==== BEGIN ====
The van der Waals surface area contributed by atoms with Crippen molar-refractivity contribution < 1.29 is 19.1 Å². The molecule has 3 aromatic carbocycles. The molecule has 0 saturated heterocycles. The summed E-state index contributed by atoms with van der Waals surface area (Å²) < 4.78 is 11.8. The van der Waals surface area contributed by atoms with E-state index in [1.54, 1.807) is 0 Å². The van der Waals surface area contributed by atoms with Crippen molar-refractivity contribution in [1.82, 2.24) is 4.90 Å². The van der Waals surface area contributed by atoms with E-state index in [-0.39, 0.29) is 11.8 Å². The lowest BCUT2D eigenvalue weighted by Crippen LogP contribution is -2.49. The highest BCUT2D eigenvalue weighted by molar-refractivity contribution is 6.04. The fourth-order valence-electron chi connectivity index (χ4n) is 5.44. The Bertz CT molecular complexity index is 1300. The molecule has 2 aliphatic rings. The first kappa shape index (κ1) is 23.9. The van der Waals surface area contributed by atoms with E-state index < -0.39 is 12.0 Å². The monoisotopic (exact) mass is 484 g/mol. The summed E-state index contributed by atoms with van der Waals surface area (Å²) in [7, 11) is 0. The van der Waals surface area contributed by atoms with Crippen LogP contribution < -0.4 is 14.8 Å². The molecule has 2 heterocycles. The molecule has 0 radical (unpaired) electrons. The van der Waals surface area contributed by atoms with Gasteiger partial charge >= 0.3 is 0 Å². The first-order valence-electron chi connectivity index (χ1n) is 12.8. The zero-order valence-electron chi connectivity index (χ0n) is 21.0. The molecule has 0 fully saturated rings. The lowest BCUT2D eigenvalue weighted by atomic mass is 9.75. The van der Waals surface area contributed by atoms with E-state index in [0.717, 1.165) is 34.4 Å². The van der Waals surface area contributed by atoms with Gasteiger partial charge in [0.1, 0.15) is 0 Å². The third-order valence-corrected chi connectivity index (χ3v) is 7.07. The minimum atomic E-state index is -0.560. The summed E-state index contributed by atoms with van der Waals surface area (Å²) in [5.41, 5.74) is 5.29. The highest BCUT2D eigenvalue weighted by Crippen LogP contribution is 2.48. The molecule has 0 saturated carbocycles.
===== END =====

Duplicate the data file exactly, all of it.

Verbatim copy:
The van der Waals surface area contributed by atoms with Crippen molar-refractivity contribution < 1.29 is 19.1 Å². The molecule has 3 aromatic carbocycles. The molecule has 0 saturated heterocycles. The summed E-state index contributed by atoms with van der Waals surface area (Å²) < 4.78 is 11.8. The van der Waals surface area contributed by atoms with E-state index in [1.54, 1.807) is 0 Å². The van der Waals surface area contributed by atoms with Crippen molar-refractivity contribution in [1.82, 2.24) is 4.90 Å². The van der Waals surface area contributed by atoms with E-state index in [-0.39, 0.29) is 11.8 Å². The lowest BCUT2D eigenvalue weighted by Crippen LogP contribution is -2.49. The highest BCUT2D eigenvalue weighted by molar-refractivity contribution is 6.04. The fourth-order valence-electron chi connectivity index (χ4n) is 5.44. The Bertz CT molecular complexity index is 1300. The molecule has 2 aliphatic rings. The first kappa shape index (κ1) is 23.9. The van der Waals surface area contributed by atoms with E-state index < -0.39 is 12.0 Å². The monoisotopic (exact) mass is 484 g/mol. The summed E-state index contributed by atoms with van der Waals surface area (Å²) in [7, 11) is 0. The van der Waals surface area contributed by atoms with Crippen LogP contribution < -0.4 is 14.8 Å². The molecule has 2 heterocycles. The molecule has 0 radical (unpaired) electrons. The van der Waals surface area contributed by atoms with Gasteiger partial charge >= 0.3 is 0 Å². The first-order valence-electron chi connectivity index (χ1n) is 12.8. The zero-order valence-electron chi connectivity index (χ0n) is 21.0. The molecule has 0 fully saturated rings. The lowest BCUT2D eigenvalue weighted by atomic mass is 9.75. The van der Waals surface area contributed by atoms with E-state index in [0.717, 1.165) is 34.4 Å². The van der Waals surface area contributed by atoms with Gasteiger partial charge in [0.1, 0.15) is 0 Å². The third-order valence-corrected chi connectivity index (χ3v) is 7.07. The minimum atomic E-state index is -0.560. The summed E-state index contributed by atoms with van der Waals surface area (Å²) in [5.41, 5.74) is 5.29. The highest BCUT2D eigenvalue weighted by Crippen LogP contribution is 2.48. The molecule has 0 saturated carbocycles.